In the fifth year of an economic recovery since the recession, states are still struggling to balance their budgets, as an unexpected trend of deficits has emerged despite the current overall successes of the nation’s economy. According to the Associated Press at least 22 states project shortfalls for the coming fiscal year, posing serious challenges for state governments both red and blue. These deficits range from the relatively small, in states such as Vermont and Rhode Island, with deficits of $17 and $34 million respectively, to large states like Illinois with a gaping $6 billion hole that somehow needs to be filled. Unlike the federal government, states cannot legally run a deficit. The National Conference of State Legislatures reports that 49 states have statutory and constitutional provisions mandating budgets are balanced, Vermont being the only exception. This often forces state officials to make aggressive tax cuts to government-funded programs or borrow from “rainy day funds.”
Among all states facing gaps, Illinois is facing the largest deficit by far this year and new Republican Gov. Bruce Rauner has suggested cuts to health care, local governments and other areas. He campaigned against the tax plan, but even reversing last year’s tax cut isn’t enough.
Alabama is facing a $290 million gap this coming fiscal year and proposed cuts would lead to more than 600 layoffs in the state’s court system. In order to skirt that disaster, Republican Gov. Robert Bentley has proposed increased tobacco and automobile sale taxes. Additionally Senate President Pro Tem Del Marsh, R-Anniston, sponsored a constitutional amendment that would create a state lottery and allow casino-type gaming at four racetracks. The bill, SB 453, is pending in a Senate committee.
Kansas is facing one of the most dire fiscal situations in the nation, entirely caused by the state’s aggressive tax cuts. Republican Gov. Sam Brownback implemented a hawkish tax plan in 2012, which included gradually eliminating the income tax and drastically reducing school funding, in order to stimulate job growth. Not only did Governor Brownback’s plan backfire, from January 2014 to January 2015 Kansas only experienced a 1.5 percent increase in job growth, lagging both the region and nation, the cuts have left the state with a $710 million budget deficit for the current fiscal year.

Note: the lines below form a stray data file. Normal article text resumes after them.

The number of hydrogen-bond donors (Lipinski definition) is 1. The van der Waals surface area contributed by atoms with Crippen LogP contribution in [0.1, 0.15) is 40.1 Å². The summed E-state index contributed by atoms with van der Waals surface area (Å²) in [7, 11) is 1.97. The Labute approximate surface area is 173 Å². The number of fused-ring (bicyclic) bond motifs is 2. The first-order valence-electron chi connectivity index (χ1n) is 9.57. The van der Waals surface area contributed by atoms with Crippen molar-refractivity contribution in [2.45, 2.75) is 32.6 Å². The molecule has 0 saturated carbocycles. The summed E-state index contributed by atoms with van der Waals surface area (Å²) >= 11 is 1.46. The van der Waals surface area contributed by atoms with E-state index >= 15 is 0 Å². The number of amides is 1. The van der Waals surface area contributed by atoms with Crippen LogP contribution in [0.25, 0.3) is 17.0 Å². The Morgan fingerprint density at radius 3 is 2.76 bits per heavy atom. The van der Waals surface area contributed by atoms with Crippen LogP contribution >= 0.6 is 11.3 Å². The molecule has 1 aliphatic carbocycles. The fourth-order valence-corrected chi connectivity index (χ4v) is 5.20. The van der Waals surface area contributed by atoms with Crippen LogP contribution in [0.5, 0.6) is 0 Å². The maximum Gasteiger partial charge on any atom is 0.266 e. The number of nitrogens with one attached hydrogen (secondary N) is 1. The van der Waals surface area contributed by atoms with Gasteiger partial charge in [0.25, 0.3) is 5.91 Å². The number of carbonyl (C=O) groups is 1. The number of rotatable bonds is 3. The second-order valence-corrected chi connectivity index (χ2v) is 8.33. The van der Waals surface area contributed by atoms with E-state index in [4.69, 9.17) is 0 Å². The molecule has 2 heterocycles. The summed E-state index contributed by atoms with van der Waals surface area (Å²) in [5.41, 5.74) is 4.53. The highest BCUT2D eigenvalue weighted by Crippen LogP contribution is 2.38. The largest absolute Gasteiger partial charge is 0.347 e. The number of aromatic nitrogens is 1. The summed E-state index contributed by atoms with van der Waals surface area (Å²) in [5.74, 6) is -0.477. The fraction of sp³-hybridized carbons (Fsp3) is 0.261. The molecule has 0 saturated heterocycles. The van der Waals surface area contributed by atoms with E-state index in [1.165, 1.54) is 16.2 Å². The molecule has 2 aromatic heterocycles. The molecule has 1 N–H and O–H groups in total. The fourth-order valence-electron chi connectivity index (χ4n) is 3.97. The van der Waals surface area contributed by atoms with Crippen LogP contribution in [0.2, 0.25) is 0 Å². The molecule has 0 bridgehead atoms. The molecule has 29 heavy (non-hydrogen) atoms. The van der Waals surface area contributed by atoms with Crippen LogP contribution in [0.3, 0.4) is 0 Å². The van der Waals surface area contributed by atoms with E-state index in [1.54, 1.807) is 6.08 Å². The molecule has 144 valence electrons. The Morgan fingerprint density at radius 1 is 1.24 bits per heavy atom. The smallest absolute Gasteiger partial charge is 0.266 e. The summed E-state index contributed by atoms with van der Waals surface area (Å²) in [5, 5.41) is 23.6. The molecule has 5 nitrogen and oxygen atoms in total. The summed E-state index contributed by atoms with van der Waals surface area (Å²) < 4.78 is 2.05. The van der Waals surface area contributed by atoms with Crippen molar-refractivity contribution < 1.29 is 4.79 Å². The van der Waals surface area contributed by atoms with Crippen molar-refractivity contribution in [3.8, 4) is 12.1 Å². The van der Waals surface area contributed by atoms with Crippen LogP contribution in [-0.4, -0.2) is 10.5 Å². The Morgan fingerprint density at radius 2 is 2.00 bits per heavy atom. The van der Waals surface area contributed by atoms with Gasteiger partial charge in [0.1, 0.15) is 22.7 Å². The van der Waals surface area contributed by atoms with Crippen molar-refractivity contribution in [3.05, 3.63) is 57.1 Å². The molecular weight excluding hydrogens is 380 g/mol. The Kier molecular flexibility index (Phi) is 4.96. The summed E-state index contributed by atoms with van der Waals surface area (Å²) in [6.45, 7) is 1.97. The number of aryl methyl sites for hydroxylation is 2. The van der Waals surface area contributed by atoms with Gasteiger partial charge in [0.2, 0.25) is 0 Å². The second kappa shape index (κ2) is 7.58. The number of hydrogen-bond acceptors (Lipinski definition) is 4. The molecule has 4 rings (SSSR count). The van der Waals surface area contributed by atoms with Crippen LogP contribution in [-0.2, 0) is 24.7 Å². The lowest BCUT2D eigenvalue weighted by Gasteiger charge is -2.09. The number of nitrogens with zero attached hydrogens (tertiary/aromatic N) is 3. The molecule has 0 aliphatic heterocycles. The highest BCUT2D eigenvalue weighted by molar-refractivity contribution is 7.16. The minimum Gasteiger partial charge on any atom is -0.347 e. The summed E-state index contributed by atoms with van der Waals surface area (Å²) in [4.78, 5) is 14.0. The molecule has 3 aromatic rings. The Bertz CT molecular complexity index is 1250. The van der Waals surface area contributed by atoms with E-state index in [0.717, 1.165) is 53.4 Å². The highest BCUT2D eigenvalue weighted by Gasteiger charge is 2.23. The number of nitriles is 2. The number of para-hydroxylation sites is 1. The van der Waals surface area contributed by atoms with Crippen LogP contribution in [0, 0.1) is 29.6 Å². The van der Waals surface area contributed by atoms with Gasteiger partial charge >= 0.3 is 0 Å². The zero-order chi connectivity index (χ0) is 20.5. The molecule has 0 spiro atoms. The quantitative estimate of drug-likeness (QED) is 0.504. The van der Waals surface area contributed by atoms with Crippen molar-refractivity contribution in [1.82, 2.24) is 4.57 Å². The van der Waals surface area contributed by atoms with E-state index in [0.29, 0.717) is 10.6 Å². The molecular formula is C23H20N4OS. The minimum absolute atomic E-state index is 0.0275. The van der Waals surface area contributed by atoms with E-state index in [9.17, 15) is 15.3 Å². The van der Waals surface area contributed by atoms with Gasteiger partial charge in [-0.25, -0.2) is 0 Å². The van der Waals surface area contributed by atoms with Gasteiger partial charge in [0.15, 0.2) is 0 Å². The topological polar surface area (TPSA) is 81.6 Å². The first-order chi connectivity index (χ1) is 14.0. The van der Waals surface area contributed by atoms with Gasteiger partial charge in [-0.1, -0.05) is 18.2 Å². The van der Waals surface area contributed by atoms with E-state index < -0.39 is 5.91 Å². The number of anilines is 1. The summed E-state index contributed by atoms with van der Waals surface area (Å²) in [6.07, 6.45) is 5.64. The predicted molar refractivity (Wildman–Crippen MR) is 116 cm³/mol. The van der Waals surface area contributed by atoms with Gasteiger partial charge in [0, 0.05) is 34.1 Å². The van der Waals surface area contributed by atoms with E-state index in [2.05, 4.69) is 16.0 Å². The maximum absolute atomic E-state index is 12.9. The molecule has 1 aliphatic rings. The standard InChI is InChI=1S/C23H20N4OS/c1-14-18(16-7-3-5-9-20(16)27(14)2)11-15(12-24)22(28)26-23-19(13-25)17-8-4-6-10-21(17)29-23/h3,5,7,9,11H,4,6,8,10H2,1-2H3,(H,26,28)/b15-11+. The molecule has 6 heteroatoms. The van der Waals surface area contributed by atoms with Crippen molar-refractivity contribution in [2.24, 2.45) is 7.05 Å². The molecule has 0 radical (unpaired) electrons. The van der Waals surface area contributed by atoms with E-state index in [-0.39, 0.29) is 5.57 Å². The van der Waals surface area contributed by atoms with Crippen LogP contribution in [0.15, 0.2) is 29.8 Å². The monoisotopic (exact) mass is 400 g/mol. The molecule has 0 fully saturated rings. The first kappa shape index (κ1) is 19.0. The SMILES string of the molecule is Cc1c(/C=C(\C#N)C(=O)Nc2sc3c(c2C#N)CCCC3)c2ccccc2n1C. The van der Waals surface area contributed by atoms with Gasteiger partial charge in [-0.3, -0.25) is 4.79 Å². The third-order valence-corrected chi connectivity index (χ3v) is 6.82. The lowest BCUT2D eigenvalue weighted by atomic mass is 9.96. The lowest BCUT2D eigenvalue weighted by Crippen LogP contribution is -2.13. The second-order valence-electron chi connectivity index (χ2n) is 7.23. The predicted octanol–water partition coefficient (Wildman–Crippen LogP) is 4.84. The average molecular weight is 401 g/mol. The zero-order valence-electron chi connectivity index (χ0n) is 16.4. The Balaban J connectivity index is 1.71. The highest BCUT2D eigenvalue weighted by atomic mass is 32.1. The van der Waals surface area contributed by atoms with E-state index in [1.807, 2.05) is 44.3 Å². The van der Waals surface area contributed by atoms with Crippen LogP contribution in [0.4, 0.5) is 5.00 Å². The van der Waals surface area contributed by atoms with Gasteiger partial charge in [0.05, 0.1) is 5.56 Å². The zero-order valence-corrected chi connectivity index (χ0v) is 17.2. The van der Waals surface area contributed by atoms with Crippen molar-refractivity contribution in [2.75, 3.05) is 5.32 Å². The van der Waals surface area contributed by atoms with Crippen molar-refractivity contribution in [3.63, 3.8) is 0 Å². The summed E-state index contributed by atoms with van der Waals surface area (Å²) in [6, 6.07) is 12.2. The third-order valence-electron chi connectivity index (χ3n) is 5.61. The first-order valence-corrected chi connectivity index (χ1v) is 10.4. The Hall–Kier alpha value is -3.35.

Wisconsin’s Republican Gov. Scott Walker’s hopes for a 2016 presidential bid are being distressed by the $2.2 billion budget deficit in the state, mostly as a result of heavy tax cuts and increased Medicaid spending. Governor Walker now faces the task of resolving a deficit of his own creation; he previously based his 2014 reelection campaign on his elimination of a $3.6 billion deficit he inherited from Democratic Gov. Jim Doyle in 2011. Walker also campaigned on eliminating the income tax, much like Brownback. These now have the potential to work against him in his expected presidential campaign.
Poor fiscal health in a majority of states is associated with their failure to achieve pre-recession status in areas of tax revenue, financial reserves and employment. According to a recent report by The Census Bureau, despite over all state government tax collections increasing by 2.2 percent, 17 states reported declines in tax revenue from the previous fiscal year.
In a number of states, one of the major causes of this downturn has been declining oil prices. Many energy-producing states, such as Alaska, rely on revenue from oil and gas companies for significant parts of their budget. In Alaska, oil tax revenue finances an astounding 90 percent of their budget and the state saw the biggest drop in revenue ever last year, taking in $1.7 billion less than expected. As a result, Alaska is facing a $3.2 billion budget deficit for this fiscal year and will most likely have to dip heavily into their “rainy day” reserves in order to cover the difference.
The prevalence of deficits across the country serves as a warning, steering the states that are currently experiencing a boom, such as California and Colorado, to be weary of spending and instead save for the next economic slow-down. The increasing costs of education and health care are making it especially hard for states to survive on their revenue, fill boundless budget holes, and put money into rainy day funds for future issues. As the 2015 legislative session winds down, lawmakers are struggling to finalize budgetary decisions that will have significant impacts on states and their constituents.